4. Remain calm and reassuring – your dog will pick up on any anxiety you may be feeling. Quiet music may help.

5. Enlist a helper so one of you can secure the dog and tend to his well being while the other gets the bathing done. If you don’t have another set of hands, look for products such as the Pet Wash. It attaches to the wall to keep your dog comfortably secure during bathing. “It safely holds the animal in place and at arms’ reach under the shower head or tub faucet without harming him,” says marketing representative Maitte Van Arsdelm. “[Having both hands free] makes the owner more relaxed, and that confidence is passed along to the animal, making the whole experience easy and fun.”

Keep him clean in between
To minimize the number of baths your dog needs, take simple steps to keep him clean between times.

• Brush your dog frequently to remove dirt, undercoat or sticky substances that may have dried on his hair. Carefully remove mats or tangles before they become unmanageable.

• Vacuum the house frequently and keep your dog’s bedding laundered to minimize doggie odor.

• Doggie wipes, such as Omega Paw Solutions’ Paw & Body Sanitizing Wipes, are useful to have on hand. “Wipes are a good in-between bath solution for when you just want to freshen up your dog,” says Sales and Marketing Associate Ashley Price. “They’re moist and durable enough to clean and sanitize all four paws – plus they have a pleasant lavender scent.”

From the inside out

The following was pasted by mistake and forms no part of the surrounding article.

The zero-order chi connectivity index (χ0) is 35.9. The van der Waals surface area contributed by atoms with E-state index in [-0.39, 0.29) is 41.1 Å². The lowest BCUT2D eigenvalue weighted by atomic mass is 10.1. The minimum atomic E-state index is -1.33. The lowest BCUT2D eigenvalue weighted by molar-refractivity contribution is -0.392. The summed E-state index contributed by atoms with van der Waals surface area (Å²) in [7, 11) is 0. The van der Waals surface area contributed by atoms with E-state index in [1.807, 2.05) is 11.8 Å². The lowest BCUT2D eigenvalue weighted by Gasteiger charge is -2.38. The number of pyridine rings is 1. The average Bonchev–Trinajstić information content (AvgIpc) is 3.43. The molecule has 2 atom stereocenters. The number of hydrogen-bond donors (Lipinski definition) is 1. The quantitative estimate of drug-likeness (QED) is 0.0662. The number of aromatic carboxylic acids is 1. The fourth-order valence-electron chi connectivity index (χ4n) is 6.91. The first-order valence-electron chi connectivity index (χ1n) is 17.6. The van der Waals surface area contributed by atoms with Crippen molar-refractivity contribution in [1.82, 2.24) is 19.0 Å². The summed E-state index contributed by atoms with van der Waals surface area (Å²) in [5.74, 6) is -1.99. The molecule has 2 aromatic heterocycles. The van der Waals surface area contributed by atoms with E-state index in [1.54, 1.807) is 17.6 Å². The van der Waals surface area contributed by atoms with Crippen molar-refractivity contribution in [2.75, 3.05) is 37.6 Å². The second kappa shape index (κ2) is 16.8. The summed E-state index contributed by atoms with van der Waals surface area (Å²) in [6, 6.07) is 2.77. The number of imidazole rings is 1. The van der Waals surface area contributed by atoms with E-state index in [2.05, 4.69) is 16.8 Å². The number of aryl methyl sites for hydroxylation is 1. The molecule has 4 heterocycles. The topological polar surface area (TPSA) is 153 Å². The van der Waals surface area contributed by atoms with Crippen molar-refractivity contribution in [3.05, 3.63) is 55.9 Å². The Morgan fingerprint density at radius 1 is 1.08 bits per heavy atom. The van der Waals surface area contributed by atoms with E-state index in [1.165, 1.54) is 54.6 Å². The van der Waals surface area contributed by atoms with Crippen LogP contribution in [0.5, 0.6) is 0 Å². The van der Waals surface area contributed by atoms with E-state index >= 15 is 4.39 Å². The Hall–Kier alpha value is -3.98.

Allergies, dry itchy skin, hot spots and other skin conditions can leave your dog feeling anxious much of the time, let alone during a bath. Consider what you are putting into his body. A high quality diet and supplementation with essential fatty acids will help keep his coat and skin healthy.

Biotin is another essential nutrient for skin health. It helps with the synthesis of fatty acids and aids in metabolizing carbohydrates and proteins, maximizing the nutritional value of the dog’s diet. BioCoat from Nickers International is rich in biotin and good for dry skin, scratching and poor coat quality.

Calming solutions may also help. Dr. Newkirk suggests valerian root and skullcap, two natural remedies for relieving anxiety. Check with a holistic practitioner to determine the dosage for your dog. “Bach flowers, such as Rescue Remedy, are helpful too,” he adds.

Seek help
If all else fails, consider turning bathtime over to a groomer. The professional equipment and handling may help your dog feel more comfortable. Groomers are also experienced in working with different canine personalities. Screen your groomer carefully and choose one who is good with anxious dogs, and who uses holistic products.

No dog should be afraid of baths. By eliminating or minimizing potential fear triggers, using soothing natural products, offering praise and treats, and staying calm and reassuring, your dog should soon start to feel more comfortable and secure.

Best Pet Foods!

From reviews.com…..   pretty good info on pet foods

In early 2015, the law firm of Morgan and Morgan filed a class action lawsuit against Purina over ingredients found in its line of Beneful dog food. Despite this lawsuit — and the thousands of complaints of kidney failure that led to it — the products remain available to purchase at a store near you.